PEI Mussels & Grilled Bread
Steamed PEI Mussels with Grilled Bread
Superstition led the Red Sox to grow their beards for the 2013 World Series, and a successful public health campaign dubbed “Movember” has men across America growing facial hair for men’s health awareness every November. Mussels, however, grow their beards year round. The hair-like substance protruding from their shells helps to attach themselves to rocks in the stormy and rough sea of the Atlantic and Pacific oceans. For 20,0000 years, humans have eaten the meat of these bivalves. The ultimate one pot meal, these eco-preserving, easily-farmed, water-filtering sea creatures are sweet and satisfying. This is a tarragon-infused and slightly creamy recipe with a subtle touch of Pernod. Use the grilled bread to sop up the juices in the bottom of the bowls and sip a glass of dry rosé Sancerre such as Lucien Crochet for the ultimate light summer meal.
2 leeks, sliced
1 cup diced tomato
3 cloves garlic, minced
1 shallot, sliced
2 cups dry white wine
1 tablespoon whole grain mustard
4 sprigs tarragon
CARAMELIZED FENNEL AND LEEKS
2 tablespoons unsalted butter
2 fennel bulbs, trimmed & cored, thinly sliced 1/2” lengths
2 leeks, light green and white parts only, 1/2” slice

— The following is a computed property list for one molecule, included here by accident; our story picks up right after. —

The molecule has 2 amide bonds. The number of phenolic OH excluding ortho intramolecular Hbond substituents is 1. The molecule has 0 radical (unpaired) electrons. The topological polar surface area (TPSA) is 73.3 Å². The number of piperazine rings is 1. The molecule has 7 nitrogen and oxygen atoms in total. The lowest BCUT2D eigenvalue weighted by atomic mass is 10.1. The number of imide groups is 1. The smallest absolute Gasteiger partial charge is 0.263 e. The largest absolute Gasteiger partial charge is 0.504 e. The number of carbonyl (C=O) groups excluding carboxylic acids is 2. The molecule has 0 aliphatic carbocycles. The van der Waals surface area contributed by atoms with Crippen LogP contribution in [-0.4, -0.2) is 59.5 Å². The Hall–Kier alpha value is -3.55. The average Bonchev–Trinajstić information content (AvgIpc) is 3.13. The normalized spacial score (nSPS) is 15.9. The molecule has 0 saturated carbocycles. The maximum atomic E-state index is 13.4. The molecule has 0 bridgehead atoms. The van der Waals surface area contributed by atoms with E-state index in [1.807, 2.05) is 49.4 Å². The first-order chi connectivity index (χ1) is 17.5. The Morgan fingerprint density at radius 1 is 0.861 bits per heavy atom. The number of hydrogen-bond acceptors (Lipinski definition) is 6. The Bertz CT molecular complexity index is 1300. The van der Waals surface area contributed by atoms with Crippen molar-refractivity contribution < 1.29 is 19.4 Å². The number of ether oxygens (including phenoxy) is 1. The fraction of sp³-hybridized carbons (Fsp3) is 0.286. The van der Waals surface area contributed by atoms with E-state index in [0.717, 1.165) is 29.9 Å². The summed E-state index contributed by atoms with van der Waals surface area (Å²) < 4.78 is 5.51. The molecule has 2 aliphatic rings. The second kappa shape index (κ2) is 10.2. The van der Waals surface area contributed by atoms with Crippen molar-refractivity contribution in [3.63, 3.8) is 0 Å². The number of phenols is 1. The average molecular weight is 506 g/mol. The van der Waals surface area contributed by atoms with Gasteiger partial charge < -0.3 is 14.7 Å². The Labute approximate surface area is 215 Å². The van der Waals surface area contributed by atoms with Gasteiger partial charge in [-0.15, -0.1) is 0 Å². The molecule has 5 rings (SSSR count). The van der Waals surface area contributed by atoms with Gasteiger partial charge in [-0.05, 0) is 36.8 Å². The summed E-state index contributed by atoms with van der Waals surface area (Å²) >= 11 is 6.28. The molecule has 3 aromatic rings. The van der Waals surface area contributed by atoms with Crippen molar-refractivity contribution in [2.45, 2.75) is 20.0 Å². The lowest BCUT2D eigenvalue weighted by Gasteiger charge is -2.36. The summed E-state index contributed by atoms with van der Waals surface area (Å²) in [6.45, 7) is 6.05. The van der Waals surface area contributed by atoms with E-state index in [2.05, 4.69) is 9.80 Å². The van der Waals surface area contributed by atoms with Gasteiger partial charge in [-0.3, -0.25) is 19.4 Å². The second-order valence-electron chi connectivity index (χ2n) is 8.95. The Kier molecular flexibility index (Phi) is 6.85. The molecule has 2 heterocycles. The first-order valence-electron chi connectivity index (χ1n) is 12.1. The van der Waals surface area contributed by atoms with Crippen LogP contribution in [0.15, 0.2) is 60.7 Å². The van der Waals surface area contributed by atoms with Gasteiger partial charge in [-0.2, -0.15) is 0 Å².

2 tablespoons unsalted butter
2 shallots, thinly sliced
5 pounds mussels, scrubbed and debearded
1/4 cup Pernod
8 ounces crème fraîche
2 tablespoons tarragon leaves, chopped
8 slices country bread
Tarragon sprigs, for garnish
1. Combine all of the ingredients for the broth in a MEDIUM SAUCEPAN. Cover, bring to a simmer, and cook until the mussels open, about 3 minutes. Strain the broth, and reserve the mussels.
2. In a 12” FRYING PAN, melt the butter. Add the fennel and cook over moderately-low heat, stirring occasionally, until tender and golden, about 15 minutes. Add the leeks and cook, stirring occasionally, until tender and the fennel is lightly caramelized, about 8 minutes more. Remove from the heat.
3.In a LARGE POT, melt the butter. Add the shallot and cook over moderate heat until softened, about 2 minutes. Add the mussels and Pernod and cook, stirring, for 1 minute. Add the mussel broth and the fennel mixture. Cover and cook until the mussels open, about 5 minutes; using a slotted spoon, transfer the mussels to a large bowl as they open.
4. Brush both sides of the bread with olive oil and cook on top of the stove in a GRILL PAN, an outdoor grill, or toast in the oven at 350 degrees F. until golden.
5. Bring the broth to a simmer. Whisk in the crème fraîche and season with salt. Add the chopped tarragon and all of the mussels and cook until hot.
6. Divide the mussels among 4 serving bowls, ladle the broth over each bowl, and serve immediately with the toasted bread.
Like much shellfish, mussels are sold and cooked live, as once they die, they spoil very quickly. At the grocery store or fish monger, look for mussels that are sold on ice and that have wet-looking, shiny shells. A dull shell is an indication that the mussel might have died. Also ensure that the shells are tightly closed and not chipped, as these are further indications of freshness. Discard any open mussels when cleaning and de-bearding and discard any closed mussels that did not open when steamed. A hand-held mandoline makes slicing the fennel a piece of cake. Cut the leeks in half lengthwise and run under cold water to remove any dirt that has been trapped among the leek’s leaves. The caramelized fennel mixture may be made up to 2 days in advance. Arak or ouzo may be substituted for the Pernod.